Organisms Identified on Sequencing that Could Predict Reinfection in Revision Total Joint Replacements
For Immediate Release
November 9, 2019
Dallas, November 9, 2019 – The multicenter study, “Reinfection or Persistence of Periprosthetic Joint Infection? Next Generation Sequencing Reveals New Findings,” presented by Karan Goswami, MD, at the 2019 AAHKS Annual Meeting hypothesized that an organism present at the time of initial revision surgery could be responsible for subsequent failure of total joint replacements due to infection.
According to Dr. Goswami and senior author, Javad Parvizi, MD, members of the Orthopedic Genomics Workgroup:
“Surgical management of PJI remains challenging with patients failing treatment despite our best efforts. An important question is whether these later failures reflect reinfection or the persistence of infection. Proponents of reinfection believe hosts are vulnerable to developing infection and new organisms emerge. The alternative hypothesis is that later failure is a result of an organism that was present but had not been given the chance to become a pathogen or was under antibiotic pressure and then turned into a pathogen.
This prospective study involving 15 institutions collected samples from 635 revision total hip (n=310) and knee (n=325) arthroplasties. Synovial fluid, tissue and swabs were obtained intraoperatively for NGS analysis. Patients were classified per 2018 Consensus definition of PJI. Treatment failure was defined as reoperation for infection that yielded positive cultures during minimum 1-year follow-up. Concordance of the infecting pathogen cultured at failure with NGS analysis at initial revision was determined.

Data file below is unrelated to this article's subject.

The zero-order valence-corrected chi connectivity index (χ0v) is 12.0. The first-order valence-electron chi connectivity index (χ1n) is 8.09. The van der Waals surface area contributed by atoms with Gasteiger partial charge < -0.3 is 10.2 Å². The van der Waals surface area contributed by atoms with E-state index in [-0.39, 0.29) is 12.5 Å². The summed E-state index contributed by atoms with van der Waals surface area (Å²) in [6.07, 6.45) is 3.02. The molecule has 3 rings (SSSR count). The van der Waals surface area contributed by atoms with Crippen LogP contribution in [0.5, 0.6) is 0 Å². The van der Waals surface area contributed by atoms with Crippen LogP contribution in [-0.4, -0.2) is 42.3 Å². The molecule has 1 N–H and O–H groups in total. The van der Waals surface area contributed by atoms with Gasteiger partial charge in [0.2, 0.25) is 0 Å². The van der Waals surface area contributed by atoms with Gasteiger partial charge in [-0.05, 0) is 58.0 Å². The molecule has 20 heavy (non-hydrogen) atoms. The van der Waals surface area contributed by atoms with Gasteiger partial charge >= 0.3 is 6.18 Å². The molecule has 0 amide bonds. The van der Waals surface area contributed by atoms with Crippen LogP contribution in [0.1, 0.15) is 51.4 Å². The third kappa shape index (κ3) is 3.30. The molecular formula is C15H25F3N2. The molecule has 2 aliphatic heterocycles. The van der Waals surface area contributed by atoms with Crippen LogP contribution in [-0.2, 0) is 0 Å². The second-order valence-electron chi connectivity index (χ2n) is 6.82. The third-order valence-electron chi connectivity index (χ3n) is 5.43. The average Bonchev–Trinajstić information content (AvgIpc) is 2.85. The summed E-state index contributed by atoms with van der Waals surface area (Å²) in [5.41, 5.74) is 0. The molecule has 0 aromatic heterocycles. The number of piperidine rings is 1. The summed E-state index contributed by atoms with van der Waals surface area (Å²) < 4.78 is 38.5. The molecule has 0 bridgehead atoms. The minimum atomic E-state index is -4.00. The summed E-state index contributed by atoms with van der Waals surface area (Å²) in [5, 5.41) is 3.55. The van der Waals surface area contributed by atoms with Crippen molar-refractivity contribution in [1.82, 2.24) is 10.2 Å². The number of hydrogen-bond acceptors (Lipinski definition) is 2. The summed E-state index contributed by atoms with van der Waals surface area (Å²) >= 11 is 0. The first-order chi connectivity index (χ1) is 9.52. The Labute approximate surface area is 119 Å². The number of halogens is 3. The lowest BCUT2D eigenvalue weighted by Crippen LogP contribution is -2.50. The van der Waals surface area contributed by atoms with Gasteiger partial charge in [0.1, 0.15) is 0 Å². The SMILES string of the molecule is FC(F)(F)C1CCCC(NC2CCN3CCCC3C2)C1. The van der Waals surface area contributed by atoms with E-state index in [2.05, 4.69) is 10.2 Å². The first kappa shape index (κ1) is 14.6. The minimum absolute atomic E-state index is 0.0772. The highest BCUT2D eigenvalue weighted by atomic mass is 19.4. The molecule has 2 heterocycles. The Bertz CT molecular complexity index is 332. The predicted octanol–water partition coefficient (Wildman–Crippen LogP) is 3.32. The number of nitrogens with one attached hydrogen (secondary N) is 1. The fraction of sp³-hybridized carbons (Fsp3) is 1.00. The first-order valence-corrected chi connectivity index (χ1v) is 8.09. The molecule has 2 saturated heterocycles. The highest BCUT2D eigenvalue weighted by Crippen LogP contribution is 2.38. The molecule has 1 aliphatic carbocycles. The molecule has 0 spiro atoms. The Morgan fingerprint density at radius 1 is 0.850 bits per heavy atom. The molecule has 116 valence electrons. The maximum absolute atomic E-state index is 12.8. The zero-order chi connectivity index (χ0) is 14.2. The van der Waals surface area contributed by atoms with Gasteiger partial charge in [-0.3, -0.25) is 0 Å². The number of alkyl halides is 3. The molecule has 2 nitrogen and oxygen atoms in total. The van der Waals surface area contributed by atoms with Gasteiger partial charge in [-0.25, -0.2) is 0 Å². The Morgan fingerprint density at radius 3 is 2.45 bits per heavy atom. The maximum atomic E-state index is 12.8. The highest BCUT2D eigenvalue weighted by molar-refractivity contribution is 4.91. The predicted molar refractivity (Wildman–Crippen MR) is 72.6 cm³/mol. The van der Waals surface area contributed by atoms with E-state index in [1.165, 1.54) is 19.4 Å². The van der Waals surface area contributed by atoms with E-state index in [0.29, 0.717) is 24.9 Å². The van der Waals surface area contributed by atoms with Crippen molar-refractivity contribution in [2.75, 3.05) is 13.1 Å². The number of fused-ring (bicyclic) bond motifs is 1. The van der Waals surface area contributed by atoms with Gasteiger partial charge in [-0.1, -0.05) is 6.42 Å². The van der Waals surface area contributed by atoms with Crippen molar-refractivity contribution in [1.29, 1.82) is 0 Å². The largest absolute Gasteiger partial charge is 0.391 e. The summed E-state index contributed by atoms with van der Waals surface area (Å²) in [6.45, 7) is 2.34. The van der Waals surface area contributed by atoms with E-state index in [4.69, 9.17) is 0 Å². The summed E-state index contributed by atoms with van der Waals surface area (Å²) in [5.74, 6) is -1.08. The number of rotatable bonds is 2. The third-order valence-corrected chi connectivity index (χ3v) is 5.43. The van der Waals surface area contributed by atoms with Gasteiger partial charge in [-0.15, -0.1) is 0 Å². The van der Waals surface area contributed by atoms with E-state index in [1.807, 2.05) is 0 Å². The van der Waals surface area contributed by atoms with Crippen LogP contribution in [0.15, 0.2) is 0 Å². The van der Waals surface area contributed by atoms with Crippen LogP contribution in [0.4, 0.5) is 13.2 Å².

Among the total cohort, 203 revisions were considered infected and 432 were aseptic (based on ICM criteria). Of the infected cases, 157 were NGS-positive and 46 NGS-negative. Twenty-nine ICM-positive patients (29/157; 18.5%) failed by reoperation with an organism confirmed on culture. In 23 of these (23/29; 79.3%), the organism at failure was present on NGS at initial revision. The remaining 6 cases detected discordant organisms between initial NGS and culture at failure. Of the 432 ICM-negative patients, NGS identified microbes in 48.1% (208/432) of “aseptic” revisions, and 17 of these failed. Thirteen of the 17 failures (76.5%) were due to an organism previously detected by NGS at initial revision.”
The study suggests that most failures (~79.3%) by infection recurrence could be attributed to an organism previously detected by NGS at index revision surgery.
About the American Association of Hip and Knee Surgeons (AAHKS)
Established in 1991, the mission of AAHKS is to advance hip and knee patient care through education, advocacy and research. AAHKS has a membership of over 4,000 surgeons and other hip and knee health care professionals.
Denise Smith Rodd